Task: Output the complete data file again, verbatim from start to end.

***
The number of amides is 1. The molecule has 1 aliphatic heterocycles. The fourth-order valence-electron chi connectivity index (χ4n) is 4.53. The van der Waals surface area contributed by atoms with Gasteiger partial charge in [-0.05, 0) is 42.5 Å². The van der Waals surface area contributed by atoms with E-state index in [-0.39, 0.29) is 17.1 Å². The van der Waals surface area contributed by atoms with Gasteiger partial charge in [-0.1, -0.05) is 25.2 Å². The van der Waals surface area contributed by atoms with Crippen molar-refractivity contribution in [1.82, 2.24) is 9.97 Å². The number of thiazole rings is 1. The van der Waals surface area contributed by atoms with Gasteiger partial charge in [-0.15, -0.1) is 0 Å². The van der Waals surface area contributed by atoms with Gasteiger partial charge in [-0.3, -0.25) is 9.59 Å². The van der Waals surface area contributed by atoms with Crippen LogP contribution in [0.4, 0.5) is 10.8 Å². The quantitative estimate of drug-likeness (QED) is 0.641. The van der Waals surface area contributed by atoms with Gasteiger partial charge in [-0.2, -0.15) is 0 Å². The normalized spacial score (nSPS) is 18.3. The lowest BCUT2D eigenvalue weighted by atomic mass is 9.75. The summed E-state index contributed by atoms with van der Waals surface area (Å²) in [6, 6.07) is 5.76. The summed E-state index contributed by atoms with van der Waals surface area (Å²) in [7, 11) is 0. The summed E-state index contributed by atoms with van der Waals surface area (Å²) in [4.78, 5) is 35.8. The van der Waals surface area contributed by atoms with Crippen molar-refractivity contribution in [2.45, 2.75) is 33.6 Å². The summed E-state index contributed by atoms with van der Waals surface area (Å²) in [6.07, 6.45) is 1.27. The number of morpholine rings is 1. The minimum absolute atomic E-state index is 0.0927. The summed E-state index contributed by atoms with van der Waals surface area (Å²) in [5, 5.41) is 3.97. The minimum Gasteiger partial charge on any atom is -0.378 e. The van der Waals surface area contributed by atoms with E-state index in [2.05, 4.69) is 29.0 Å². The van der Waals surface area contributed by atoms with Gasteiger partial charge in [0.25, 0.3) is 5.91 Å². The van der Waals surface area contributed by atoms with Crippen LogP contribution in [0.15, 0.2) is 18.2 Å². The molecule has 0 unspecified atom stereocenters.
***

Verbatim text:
The number of amides is 1. The molecule has 1 aliphatic heterocycles. The fourth-order valence-electron chi connectivity index (χ4n) is 4.53. The van der Waals surface area contributed by atoms with Gasteiger partial charge in [-0.05, 0) is 42.5 Å². The van der Waals surface area contributed by atoms with E-state index in [-0.39, 0.29) is 17.1 Å². The van der Waals surface area contributed by atoms with Gasteiger partial charge in [-0.1, -0.05) is 25.2 Å². The van der Waals surface area contributed by atoms with Crippen molar-refractivity contribution in [1.82, 2.24) is 9.97 Å². The number of thiazole rings is 1. The van der Waals surface area contributed by atoms with Gasteiger partial charge in [-0.15, -0.1) is 0 Å². The van der Waals surface area contributed by atoms with Gasteiger partial charge in [-0.3, -0.25) is 9.59 Å². The van der Waals surface area contributed by atoms with Crippen LogP contribution in [0.4, 0.5) is 10.8 Å². The quantitative estimate of drug-likeness (QED) is 0.641. The van der Waals surface area contributed by atoms with Gasteiger partial charge in [-0.2, -0.15) is 0 Å². The normalized spacial score (nSPS) is 18.3. The lowest BCUT2D eigenvalue weighted by atomic mass is 9.75. The summed E-state index contributed by atoms with van der Waals surface area (Å²) in [6, 6.07) is 5.76. The summed E-state index contributed by atoms with van der Waals surface area (Å²) in [7, 11) is 0. The summed E-state index contributed by atoms with van der Waals surface area (Å²) in [4.78, 5) is 35.8. The van der Waals surface area contributed by atoms with Crippen molar-refractivity contribution in [2.45, 2.75) is 33.6 Å². The summed E-state index contributed by atoms with van der Waals surface area (Å²) in [6.07, 6.45) is 1.27. The number of morpholine rings is 1. The minimum absolute atomic E-state index is 0.0927. The summed E-state index contributed by atoms with van der Waals surface area (Å²) in [5, 5.41) is 3.97. The minimum Gasteiger partial charge on any atom is -0.378 e. The van der Waals surface area contributed by atoms with E-state index in [2.05, 4.69) is 29.0 Å². The van der Waals surface area contributed by atoms with Gasteiger partial charge in [0.25, 0.3) is 5.91 Å². The van der Waals surface area contributed by atoms with Crippen LogP contribution in [0.15, 0.2) is 18.2 Å². The molecule has 0 unspecified atom stereocenters.